New York artist/architect Allan Wexler (born 1949) discusses his work that uses architecture, sculpture, photography, painting and drawing to explore relationships between human beings and the built and natural environments. The Museum’s Gardening Sukkah, on view in the upper level of the Walter Wing, can be used as a temporary hut where people gather to eat during Sukkot, the Jewish festival marking the fall harvest. Wexler’s sukkah doubles as a gardening hut during the rest of the year.
Wexler, who likes to think of himself as the “Andy Warhol” of architecture, pushes the boundaries of expected outcomes to offer novel ideas about human activity and built environments. Wexler’s 2017 book Absurd Thinking: Between Art and Design (Lars Müller Publishers) includes examples of his multi-media work and his insightful writings and reflections.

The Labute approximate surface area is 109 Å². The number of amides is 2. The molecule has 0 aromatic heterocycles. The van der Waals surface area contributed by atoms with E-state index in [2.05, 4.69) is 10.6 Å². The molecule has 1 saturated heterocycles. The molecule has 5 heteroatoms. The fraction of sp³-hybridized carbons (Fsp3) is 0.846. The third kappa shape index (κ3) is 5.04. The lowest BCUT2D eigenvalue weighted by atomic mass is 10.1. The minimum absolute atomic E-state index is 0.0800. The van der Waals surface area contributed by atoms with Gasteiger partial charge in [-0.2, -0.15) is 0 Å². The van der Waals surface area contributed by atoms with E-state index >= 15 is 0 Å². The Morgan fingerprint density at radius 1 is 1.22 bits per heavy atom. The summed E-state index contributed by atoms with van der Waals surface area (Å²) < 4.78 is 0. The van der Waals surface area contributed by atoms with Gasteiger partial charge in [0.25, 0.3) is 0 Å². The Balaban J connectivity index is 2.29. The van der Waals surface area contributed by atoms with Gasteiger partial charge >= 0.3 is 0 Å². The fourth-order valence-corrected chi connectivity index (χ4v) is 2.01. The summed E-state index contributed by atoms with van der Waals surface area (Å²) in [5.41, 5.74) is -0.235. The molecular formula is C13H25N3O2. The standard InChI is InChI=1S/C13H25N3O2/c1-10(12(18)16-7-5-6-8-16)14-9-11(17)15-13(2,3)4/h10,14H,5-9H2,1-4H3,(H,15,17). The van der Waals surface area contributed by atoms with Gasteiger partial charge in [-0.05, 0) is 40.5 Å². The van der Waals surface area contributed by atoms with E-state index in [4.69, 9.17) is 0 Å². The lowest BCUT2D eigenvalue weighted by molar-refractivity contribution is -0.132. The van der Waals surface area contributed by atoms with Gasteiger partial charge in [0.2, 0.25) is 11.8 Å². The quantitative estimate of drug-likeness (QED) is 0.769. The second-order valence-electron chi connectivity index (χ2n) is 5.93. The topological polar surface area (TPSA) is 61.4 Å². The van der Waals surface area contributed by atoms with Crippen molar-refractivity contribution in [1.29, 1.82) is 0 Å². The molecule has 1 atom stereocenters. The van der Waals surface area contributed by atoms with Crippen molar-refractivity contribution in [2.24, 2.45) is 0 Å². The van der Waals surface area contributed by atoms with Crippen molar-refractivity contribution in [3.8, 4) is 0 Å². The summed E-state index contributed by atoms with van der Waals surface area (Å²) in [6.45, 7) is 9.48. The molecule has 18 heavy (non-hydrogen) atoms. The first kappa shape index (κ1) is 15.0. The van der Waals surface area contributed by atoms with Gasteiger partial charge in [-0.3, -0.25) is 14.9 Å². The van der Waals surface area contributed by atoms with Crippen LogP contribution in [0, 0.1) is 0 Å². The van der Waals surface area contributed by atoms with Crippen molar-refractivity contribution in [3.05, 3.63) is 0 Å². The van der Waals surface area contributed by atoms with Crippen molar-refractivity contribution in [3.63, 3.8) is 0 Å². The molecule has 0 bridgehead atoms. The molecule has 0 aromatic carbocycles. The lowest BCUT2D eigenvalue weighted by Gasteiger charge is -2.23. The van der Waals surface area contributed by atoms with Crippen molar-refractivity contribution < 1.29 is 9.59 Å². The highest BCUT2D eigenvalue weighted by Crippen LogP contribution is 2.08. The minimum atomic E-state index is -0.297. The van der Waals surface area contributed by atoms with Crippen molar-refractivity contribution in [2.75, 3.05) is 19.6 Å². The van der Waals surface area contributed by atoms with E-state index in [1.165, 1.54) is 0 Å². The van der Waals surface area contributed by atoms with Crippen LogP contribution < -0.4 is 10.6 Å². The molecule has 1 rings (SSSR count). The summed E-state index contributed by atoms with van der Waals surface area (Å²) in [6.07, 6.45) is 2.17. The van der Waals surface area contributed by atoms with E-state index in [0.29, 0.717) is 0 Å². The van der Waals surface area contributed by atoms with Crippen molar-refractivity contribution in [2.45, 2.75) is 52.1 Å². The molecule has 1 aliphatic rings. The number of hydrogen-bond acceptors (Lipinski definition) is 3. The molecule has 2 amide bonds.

This program is presented by Columbus Museum of Art Friends of Jewish Art, the Melton Center for Jewish Studies at OSU, the JCC Jewish Book and Author Series and is made possible in part through the Lenore Schottenstein and Community Jewish Arts Fund of the Columbus Jewish Foundation, A JewishColumbus Partner
Free with admission; reservations requested: email@example.com